Figure 3. Comparisons of clinical specific differences between RPLP and TLP. “ns” means no significant difference, *p <0.05.
Table 2. Comparisons of clinical outcomes between RPLP and TLP according to different degree/severity of hydronephrosis.
UPJ obstruction is one of the common diseases in the Department of Pediatric Urology, and it can be effectively treated by surgery (11). This study is the first to feature a comparison of RPLP and TLP according to the degree/severity of hydronephrosis before operation, and it can serve as a supplement to the selection of preoperative surgical regimens. First, a stratified comparison was conducted for the degree/severity of hydronephrosis. Considering that most renal functions have been damaged to varying extents in the case of severe hydronephrosis with an anteroposterior diameter > 20 mm, and the postoperative recovery is poorer in such children than those with an anteroposterior diameter ≤ 20 mm, the degree/severity of hydronephrosis of 20 mm was selected as a cutoff value for research.
Pediatric hydronephrosis is mainly caused by ureteropelvic junction stenosis. In addition, such factors as high insertion of the ureter, ureteral calculi, ureteral polyps, ureteral valves, reduced peristaltic function of the ureteropelvic junction and upper ureter, abnormal fibrous cord and nerve vascular compression outside the ureter, and retrocaval ureter can also induce hydronephrosis. The Anderson-Hynes operation, which is regarded as the gold standard for the treatment of UPJ obstruction (1), can be categorized into four types according to different surgical approaches: open dismembered pyeloplasty, laparoscopic dismembered pyeloplasty, robot-assisted laparoscopic pyeloplasty, and endoscopic incision of or balloon dilatation in ureteral stenosis. As surgical operations have continuously developed in refinement, mechanization, and visualization, open dismembered pyeloplasty has usually use infants and after repeated failures of laparoscopic surgery (12–14). Although robot-assisted laparoscopic pyeloplasty can achieve good results, it can not be widely carried out due to economic reasons and difference in medical levels (15–17). As for endoscopic incision or balloon dilatation for the treatment of ureteral stenosis, considering that hydronephrosis easily recurs because of ureteral scarring caused by thermal injury owing to the holmium laser, as well as the uncertain effect of balloon dilatation, accompanied by the risk of bleeding, urinary extravasation and ureteral rupture, such surgical methods with a low success rate are rarely used in the clinic (18, 19). At present, most regions UPJ obstruction is primarily treated by laparoscopic dismembered pyeloplasty, which is principally categorized into RPLP and TLP according to the surgical approach (20, 21).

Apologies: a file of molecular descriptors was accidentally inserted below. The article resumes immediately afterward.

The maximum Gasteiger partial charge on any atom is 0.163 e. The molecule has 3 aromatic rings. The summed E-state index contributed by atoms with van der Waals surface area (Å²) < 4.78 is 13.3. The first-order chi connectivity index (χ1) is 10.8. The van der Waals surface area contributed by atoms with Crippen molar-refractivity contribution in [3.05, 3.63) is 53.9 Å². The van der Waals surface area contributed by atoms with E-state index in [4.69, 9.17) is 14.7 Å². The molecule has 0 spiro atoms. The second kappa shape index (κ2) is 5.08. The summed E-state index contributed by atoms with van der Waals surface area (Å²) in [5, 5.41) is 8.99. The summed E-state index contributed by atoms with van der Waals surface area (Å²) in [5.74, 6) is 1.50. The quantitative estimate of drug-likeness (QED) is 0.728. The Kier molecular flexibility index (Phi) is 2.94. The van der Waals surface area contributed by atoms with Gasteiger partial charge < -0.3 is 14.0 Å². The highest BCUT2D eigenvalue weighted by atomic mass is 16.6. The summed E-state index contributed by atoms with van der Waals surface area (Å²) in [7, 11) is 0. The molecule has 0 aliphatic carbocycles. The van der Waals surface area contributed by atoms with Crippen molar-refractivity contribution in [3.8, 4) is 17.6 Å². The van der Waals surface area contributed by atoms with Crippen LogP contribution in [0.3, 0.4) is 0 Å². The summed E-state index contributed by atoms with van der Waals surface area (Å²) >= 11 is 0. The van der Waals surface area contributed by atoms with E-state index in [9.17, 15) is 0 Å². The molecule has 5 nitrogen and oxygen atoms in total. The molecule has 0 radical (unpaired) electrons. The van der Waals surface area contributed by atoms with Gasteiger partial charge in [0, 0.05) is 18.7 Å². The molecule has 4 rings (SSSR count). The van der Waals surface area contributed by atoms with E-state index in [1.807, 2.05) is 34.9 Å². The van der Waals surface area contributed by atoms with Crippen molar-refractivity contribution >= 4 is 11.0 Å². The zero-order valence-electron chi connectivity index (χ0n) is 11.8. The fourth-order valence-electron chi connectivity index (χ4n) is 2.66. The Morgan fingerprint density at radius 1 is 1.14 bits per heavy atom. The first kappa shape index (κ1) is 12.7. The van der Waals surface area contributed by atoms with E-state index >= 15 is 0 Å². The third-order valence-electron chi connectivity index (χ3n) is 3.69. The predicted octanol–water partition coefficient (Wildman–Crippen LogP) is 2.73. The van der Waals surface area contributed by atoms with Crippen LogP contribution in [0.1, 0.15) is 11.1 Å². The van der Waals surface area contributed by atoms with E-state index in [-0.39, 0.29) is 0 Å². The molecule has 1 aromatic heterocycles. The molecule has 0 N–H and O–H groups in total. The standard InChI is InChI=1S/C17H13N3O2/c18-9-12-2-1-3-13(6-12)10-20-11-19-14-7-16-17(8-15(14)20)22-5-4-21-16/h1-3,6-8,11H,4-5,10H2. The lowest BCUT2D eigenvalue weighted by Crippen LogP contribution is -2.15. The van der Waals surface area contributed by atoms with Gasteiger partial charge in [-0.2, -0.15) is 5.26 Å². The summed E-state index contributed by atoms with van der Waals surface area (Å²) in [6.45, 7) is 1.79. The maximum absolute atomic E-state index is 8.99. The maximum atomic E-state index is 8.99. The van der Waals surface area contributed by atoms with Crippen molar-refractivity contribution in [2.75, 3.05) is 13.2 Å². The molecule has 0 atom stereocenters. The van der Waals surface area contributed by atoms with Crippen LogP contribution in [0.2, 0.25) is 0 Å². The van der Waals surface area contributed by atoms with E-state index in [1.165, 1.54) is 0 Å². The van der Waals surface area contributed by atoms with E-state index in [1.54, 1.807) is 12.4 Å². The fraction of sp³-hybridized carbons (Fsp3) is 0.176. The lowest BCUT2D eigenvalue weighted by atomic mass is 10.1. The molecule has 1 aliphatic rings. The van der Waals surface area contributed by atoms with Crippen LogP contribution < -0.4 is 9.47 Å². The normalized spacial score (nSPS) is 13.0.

Most pediatric urologists prefer the transperitoneal approach. It is more invasive, yet there are advantages such as a larger operation space, better exposure of the surgical field, a more familiar dissection approach, and a more intuitive anastomotic operation. But there are also some disadvantages: (A) the gastrointestinal gut will be influenced for long time operation; (B) the complete healing time is longer than that of the retroperitoneal laparoscopic pyeloplasty; (C) there is a certain possibility of internal hernia after the operation (22). The results of this study demonstrate that the transperitoneal approach exhibits notable advantages in the treatment of UPJ obstruction in patients with severe hydrops (with an anteroposterior diameter > 20 mm). However, little attention has been paid by pediatric urologists to the retroperitoneal laparoscopic approach, especially for infant patients, which may be attributed to the narrow operation space, insufficient exposure of the surgical field, unfamiliar dissection approach, and difficult surgical position. In fact, the success rate, bleeding volume, and complications display no significant differences between the two surgical approaches for the treatment of urinary diseases in adult patients (23–26). This study reveals that the retroperitoneal laparoscopic approach is a favorable selection for child patients with mild hydronephrosis (with an anteroposterior diameter ≤ 20 mm), therefore not only avoiding excessive surgical injury but also obtaining faster recovery. However, there are also some difficulties (27). First, the peritoneum as a semi-permeable membrane is more transparent in infants, and a longer operation time may lead to a situation in which CO2 enters the abdominal cavity through the peritoneum, making the operation space narrower. Second, the positioning of the trocar needs to be more accurate because of the limited operation space, increasing the difficulty of the operation for beginners. Third, because of the particularity of body position, children's bodies are small and cannot be placed in the folding knife lateral position like adults to obtain greater operation space, so the waist should be padded on the unaffected side. Fourth, severe hydronephrosis can cause a narrow operation space, and skilled technology is required for anastomotic treatment, especially for dorsal pyeloureterostomy, which is not recommended for beginners. Then the stenosis portion was resected, followed by anastomosis, and the patient recovered well postoperatively. Hence, RPLP also has its own advantages (28–30): (A) It has a relatively independent operation space with less interference in the abdominal viscera. (B) The dissociation of the kidney is completed in the vessel-free area (Gerota's fascia), with relatively less bleeding. (C) The renal vessels, renal pelvis, and ureter are exposed more clearly, reducing the bleeding risk. (D) For children with mild hydronephrosis, the renal pelvis can be found more quickly. (E) Ureteral distortion can also be safely and completely free, so the tissue injury is less than that caused by the transperitoneal approach. (F) The drainage tube indwelling time and mean complete oral feeding time are shorter than those of the laparoscopic approach, indicating a faster postoperative recovery.